To thick-eyed musing and cursed melancholy?

In Act 5, Scene 3 of Macbeth, we are provided:

“Macbeth: How does your patient, doctor?



Doctor: Not so sick, my lord, as she is troubled with thick-coming fancies that keep her from rest.



Macbeth: Cure her of that! Canst thou not minister to a mind diseased, pluck from the memory a rooted sorrow, raze out the written troubles of the brain, and with some sweet oblivious antidote cleanse the stuffed bosom of that perilous stuff which weighs upon her heart.



Doctor: Therein the patient must minister to himself.”

Samuel Pepys describes trauma after the Great Fire of London in a diary entry dated 2 September 1666:

“

Some of our maids sitting up late last night to get things ready against our feast today, Jane called up about three in the morning, to tell us of a great fire they saw in the City. So I rose, and slipped on my night-gown and went to her window, and thought it to be on the back side of Mark Lane at the farthest; but, being unused to such fires as followed, I thought it far enough off, and so went to bed again, and to sleep…. By and by Jane comes and tells me that she hears that above 300 houses have been burned down tonight by the fire we saw, and that it is now burning down all Fish Street, by London Bridge.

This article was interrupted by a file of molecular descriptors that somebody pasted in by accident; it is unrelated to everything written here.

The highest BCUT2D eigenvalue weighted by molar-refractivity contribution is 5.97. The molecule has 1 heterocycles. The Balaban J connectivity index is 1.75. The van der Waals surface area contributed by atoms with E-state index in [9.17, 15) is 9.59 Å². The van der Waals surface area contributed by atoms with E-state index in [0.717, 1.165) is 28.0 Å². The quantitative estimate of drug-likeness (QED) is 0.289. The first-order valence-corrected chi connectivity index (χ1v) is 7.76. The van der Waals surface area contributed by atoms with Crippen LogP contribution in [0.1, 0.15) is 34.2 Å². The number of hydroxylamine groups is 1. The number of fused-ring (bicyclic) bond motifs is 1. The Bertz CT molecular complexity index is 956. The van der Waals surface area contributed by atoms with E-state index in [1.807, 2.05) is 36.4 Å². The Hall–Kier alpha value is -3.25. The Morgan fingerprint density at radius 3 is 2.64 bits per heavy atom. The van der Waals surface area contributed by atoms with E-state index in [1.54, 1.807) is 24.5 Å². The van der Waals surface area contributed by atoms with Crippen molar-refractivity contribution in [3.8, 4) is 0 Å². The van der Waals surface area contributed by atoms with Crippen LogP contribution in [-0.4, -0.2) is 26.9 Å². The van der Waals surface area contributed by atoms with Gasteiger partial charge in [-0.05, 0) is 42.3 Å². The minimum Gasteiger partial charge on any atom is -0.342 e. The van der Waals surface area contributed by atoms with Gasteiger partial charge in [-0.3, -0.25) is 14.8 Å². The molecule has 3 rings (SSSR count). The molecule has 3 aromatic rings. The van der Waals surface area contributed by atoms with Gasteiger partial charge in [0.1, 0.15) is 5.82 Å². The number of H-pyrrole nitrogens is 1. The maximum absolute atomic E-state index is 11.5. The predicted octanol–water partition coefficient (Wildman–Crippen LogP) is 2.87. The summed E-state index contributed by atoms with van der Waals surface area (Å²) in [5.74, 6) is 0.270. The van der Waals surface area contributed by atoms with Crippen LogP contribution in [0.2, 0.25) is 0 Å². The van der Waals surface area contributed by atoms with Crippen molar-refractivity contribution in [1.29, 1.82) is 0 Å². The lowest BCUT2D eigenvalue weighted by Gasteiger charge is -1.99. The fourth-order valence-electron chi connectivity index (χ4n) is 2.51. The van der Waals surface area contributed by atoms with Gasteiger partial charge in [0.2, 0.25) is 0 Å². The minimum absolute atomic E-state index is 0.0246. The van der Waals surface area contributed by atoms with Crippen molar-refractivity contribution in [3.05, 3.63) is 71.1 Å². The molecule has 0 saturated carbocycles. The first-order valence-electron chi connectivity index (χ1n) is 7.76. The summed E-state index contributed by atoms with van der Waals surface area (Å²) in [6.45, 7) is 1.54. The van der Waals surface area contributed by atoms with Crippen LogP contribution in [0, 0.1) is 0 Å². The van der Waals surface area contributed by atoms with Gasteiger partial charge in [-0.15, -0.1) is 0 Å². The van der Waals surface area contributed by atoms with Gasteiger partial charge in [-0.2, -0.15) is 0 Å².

“So I made myself ready presently, and walked to the Tower; and there got up upon one of the high places,…and there I did see the houses at the end of the bridge all on fire, and an infinite great fire on this and the other side…of the bridge. .

So down [I went], with my heart full of trouble, to the Lieutenant of the Tower, who tells me that it began this morning in the King’s baker’s house in Pudding Lane, and that it hath burned St. Magnus’s Church and most part of Fish Street already.